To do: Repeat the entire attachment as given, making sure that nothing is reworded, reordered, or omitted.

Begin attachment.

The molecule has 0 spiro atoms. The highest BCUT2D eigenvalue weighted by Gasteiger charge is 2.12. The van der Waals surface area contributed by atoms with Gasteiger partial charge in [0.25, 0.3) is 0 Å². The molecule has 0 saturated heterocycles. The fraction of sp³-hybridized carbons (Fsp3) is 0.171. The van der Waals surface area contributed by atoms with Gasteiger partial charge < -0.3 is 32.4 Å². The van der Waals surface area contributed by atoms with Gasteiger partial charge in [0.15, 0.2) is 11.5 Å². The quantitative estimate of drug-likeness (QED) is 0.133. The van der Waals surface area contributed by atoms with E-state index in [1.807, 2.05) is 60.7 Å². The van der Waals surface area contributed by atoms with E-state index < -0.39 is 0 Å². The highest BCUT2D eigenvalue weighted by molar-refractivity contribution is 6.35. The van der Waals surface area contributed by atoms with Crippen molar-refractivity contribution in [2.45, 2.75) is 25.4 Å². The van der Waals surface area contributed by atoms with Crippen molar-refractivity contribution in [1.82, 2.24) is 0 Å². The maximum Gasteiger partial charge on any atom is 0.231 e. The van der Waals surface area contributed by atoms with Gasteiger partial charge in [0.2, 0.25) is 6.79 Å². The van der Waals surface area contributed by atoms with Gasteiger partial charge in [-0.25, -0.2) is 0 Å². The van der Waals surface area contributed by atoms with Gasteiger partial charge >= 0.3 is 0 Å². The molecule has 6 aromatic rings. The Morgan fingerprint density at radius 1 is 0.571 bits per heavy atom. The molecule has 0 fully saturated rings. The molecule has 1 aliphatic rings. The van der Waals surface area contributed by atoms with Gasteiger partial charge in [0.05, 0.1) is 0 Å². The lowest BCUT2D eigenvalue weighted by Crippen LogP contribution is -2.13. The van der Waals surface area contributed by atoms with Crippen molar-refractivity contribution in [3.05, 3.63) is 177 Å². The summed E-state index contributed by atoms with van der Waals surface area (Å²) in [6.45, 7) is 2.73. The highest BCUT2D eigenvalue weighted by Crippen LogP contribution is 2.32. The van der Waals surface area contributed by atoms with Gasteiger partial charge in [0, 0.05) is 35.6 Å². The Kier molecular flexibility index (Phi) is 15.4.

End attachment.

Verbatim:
The molecule has 0 spiro atoms. The highest BCUT2D eigenvalue weighted by Gasteiger charge is 2.12. The van der Waals surface area contributed by atoms with Gasteiger partial charge in [0.25, 0.3) is 0 Å². The molecule has 0 saturated heterocycles. The fraction of sp³-hybridized carbons (Fsp3) is 0.171. The van der Waals surface area contributed by atoms with Gasteiger partial charge < -0.3 is 32.4 Å². The van der Waals surface area contributed by atoms with Gasteiger partial charge in [0.15, 0.2) is 11.5 Å². The quantitative estimate of drug-likeness (QED) is 0.133. The van der Waals surface area contributed by atoms with E-state index in [1.807, 2.05) is 60.7 Å². The van der Waals surface area contributed by atoms with E-state index < -0.39 is 0 Å². The highest BCUT2D eigenvalue weighted by molar-refractivity contribution is 6.35. The van der Waals surface area contributed by atoms with Crippen molar-refractivity contribution in [2.45, 2.75) is 25.4 Å². The van der Waals surface area contributed by atoms with Crippen molar-refractivity contribution in [1.82, 2.24) is 0 Å². The maximum Gasteiger partial charge on any atom is 0.231 e. The van der Waals surface area contributed by atoms with Gasteiger partial charge in [0.2, 0.25) is 6.79 Å². The van der Waals surface area contributed by atoms with Gasteiger partial charge in [-0.25, -0.2) is 0 Å². The van der Waals surface area contributed by atoms with Gasteiger partial charge >= 0.3 is 0 Å². The molecule has 6 aromatic rings. The Morgan fingerprint density at radius 1 is 0.571 bits per heavy atom. The molecule has 0 fully saturated rings. The molecule has 1 aliphatic rings. The van der Waals surface area contributed by atoms with Gasteiger partial charge in [0.05, 0.1) is 0 Å². The lowest BCUT2D eigenvalue weighted by Crippen LogP contribution is -2.13. The van der Waals surface area contributed by atoms with Crippen molar-refractivity contribution in [3.05, 3.63) is 177 Å². The summed E-state index contributed by atoms with van der Waals surface area (Å²) in [6.45, 7) is 2.73. The highest BCUT2D eigenvalue weighted by Crippen LogP contribution is 2.32. The van der Waals surface area contributed by atoms with Gasteiger partial charge in [0, 0.05) is 35.6 Å². The Kier molecular flexibility index (Phi) is 15.4.